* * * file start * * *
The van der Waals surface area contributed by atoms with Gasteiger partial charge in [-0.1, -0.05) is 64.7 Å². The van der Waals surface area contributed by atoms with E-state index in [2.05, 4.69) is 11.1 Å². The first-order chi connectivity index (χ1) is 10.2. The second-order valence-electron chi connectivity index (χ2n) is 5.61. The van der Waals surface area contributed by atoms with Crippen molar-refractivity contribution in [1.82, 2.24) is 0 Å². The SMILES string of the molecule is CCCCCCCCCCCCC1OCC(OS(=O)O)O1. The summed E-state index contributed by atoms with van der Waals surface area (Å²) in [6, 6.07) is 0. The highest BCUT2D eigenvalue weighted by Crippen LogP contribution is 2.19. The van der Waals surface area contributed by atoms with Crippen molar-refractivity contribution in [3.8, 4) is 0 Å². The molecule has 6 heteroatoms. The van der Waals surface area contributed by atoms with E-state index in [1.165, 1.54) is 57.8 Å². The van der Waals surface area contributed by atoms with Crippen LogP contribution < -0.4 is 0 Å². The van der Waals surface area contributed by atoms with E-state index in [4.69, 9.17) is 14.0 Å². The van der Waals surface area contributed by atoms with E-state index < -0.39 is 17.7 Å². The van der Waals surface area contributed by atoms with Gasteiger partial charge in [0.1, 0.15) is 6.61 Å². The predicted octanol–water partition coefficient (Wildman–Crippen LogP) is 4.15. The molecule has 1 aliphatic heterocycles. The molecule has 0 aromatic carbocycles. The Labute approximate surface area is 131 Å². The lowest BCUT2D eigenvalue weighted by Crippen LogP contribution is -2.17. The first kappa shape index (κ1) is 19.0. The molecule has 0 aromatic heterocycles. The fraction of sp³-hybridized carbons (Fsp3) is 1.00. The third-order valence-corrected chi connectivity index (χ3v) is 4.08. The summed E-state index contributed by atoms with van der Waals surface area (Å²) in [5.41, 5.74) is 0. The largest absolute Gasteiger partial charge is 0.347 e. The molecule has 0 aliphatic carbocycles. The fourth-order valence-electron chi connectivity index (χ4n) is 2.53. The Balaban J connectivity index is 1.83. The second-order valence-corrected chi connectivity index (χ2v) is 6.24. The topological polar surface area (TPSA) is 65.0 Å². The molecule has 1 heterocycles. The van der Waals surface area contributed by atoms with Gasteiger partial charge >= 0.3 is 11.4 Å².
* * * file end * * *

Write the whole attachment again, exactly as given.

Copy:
The van der Waals surface area contributed by atoms with Gasteiger partial charge in [-0.1, -0.05) is 64.7 Å². The van der Waals surface area contributed by atoms with E-state index in [2.05, 4.69) is 11.1 Å². The first-order chi connectivity index (χ1) is 10.2. The second-order valence-electron chi connectivity index (χ2n) is 5.61. The van der Waals surface area contributed by atoms with Crippen molar-refractivity contribution in [1.82, 2.24) is 0 Å². The SMILES string of the molecule is CCCCCCCCCCCCC1OCC(OS(=O)O)O1. The summed E-state index contributed by atoms with van der Waals surface area (Å²) in [6, 6.07) is 0. The highest BCUT2D eigenvalue weighted by Crippen LogP contribution is 2.19. The van der Waals surface area contributed by atoms with Crippen molar-refractivity contribution in [3.8, 4) is 0 Å². The molecule has 6 heteroatoms. The van der Waals surface area contributed by atoms with E-state index in [1.165, 1.54) is 57.8 Å². The van der Waals surface area contributed by atoms with Crippen LogP contribution < -0.4 is 0 Å². The van der Waals surface area contributed by atoms with E-state index in [4.69, 9.17) is 14.0 Å². The van der Waals surface area contributed by atoms with E-state index < -0.39 is 17.7 Å². The van der Waals surface area contributed by atoms with Gasteiger partial charge in [0.1, 0.15) is 6.61 Å². The predicted octanol–water partition coefficient (Wildman–Crippen LogP) is 4.15. The molecule has 1 aliphatic heterocycles. The molecule has 0 aromatic carbocycles. The Labute approximate surface area is 131 Å². The lowest BCUT2D eigenvalue weighted by Crippen LogP contribution is -2.17. The first kappa shape index (κ1) is 19.0. The molecule has 0 aromatic heterocycles. The fraction of sp³-hybridized carbons (Fsp3) is 1.00. The third-order valence-corrected chi connectivity index (χ3v) is 4.08. The summed E-state index contributed by atoms with van der Waals surface area (Å²) in [5.41, 5.74) is 0. The largest absolute Gasteiger partial charge is 0.347 e. The molecule has 0 aliphatic carbocycles. The fourth-order valence-electron chi connectivity index (χ4n) is 2.53. The Balaban J connectivity index is 1.83. The second-order valence-corrected chi connectivity index (χ2v) is 6.24. The topological polar surface area (TPSA) is 65.0 Å². The molecule has 1 heterocycles. The van der Waals surface area contributed by atoms with Gasteiger partial charge >= 0.3 is 11.4 Å².